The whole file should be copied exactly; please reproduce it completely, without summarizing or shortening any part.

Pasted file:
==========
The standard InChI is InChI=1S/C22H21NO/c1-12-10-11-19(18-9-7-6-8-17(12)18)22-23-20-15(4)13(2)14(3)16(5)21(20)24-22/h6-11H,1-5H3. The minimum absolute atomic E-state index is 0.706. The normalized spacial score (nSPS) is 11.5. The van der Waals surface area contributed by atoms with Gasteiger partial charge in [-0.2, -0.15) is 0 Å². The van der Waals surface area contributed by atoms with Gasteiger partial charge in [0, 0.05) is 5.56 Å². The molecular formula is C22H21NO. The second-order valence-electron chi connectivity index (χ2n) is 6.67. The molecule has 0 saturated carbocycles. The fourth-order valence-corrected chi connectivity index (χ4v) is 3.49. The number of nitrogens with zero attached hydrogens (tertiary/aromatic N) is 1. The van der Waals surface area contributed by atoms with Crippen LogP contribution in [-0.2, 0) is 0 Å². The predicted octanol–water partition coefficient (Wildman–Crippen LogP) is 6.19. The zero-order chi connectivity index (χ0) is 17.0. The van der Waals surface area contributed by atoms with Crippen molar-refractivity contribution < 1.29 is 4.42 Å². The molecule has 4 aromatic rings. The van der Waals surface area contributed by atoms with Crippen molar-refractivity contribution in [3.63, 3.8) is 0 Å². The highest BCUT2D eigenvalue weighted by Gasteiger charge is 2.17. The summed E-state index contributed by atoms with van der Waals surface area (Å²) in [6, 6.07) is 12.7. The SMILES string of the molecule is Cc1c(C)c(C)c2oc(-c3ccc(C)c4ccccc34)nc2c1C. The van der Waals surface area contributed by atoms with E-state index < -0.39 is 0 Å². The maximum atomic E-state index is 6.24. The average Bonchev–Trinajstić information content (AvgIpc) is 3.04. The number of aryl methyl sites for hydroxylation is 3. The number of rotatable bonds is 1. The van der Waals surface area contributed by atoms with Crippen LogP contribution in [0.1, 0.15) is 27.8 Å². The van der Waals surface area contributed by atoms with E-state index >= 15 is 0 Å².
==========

The standard InChI is InChI=1S/C22H21NO/c1-12-10-11-19(18-9-7-6-8-17(12)18)22-23-20-15(4)13(2)14(3)16(5)21(20)24-22/h6-11H,1-5H3. The minimum absolute atomic E-state index is 0.706. The normalized spacial score (nSPS) is 11.5. The van der Waals surface area contributed by atoms with Gasteiger partial charge in [-0.2, -0.15) is 0 Å². The van der Waals surface area contributed by atoms with Gasteiger partial charge in [0, 0.05) is 5.56 Å². The molecular formula is C22H21NO. The second-order valence-electron chi connectivity index (χ2n) is 6.67. The molecule has 0 saturated carbocycles. The fourth-order valence-corrected chi connectivity index (χ4v) is 3.49. The number of nitrogens with zero attached hydrogens (tertiary/aromatic N) is 1. The van der Waals surface area contributed by atoms with Crippen LogP contribution in [-0.2, 0) is 0 Å². The predicted octanol–water partition coefficient (Wildman–Crippen LogP) is 6.19. The zero-order chi connectivity index (χ0) is 17.0. The van der Waals surface area contributed by atoms with Crippen molar-refractivity contribution < 1.29 is 4.42 Å². The molecule has 4 aromatic rings. The van der Waals surface area contributed by atoms with Crippen molar-refractivity contribution in [3.63, 3.8) is 0 Å². The highest BCUT2D eigenvalue weighted by Gasteiger charge is 2.17. The summed E-state index contributed by atoms with van der Waals surface area (Å²) in [6, 6.07) is 12.7. The SMILES string of the molecule is Cc1c(C)c(C)c2oc(-c3ccc(C)c4ccccc34)nc2c1C. The van der Waals surface area contributed by atoms with E-state index < -0.39 is 0 Å². The maximum atomic E-state index is 6.24. The average Bonchev–Trinajstić information content (AvgIpc) is 3.04. The number of aryl methyl sites for hydroxylation is 3. The number of rotatable bonds is 1. The van der Waals surface area contributed by atoms with Crippen LogP contribution in [0.1, 0.15) is 27.8 Å². The van der Waals surface area contributed by atoms with E-state index >= 15 is 0 Å².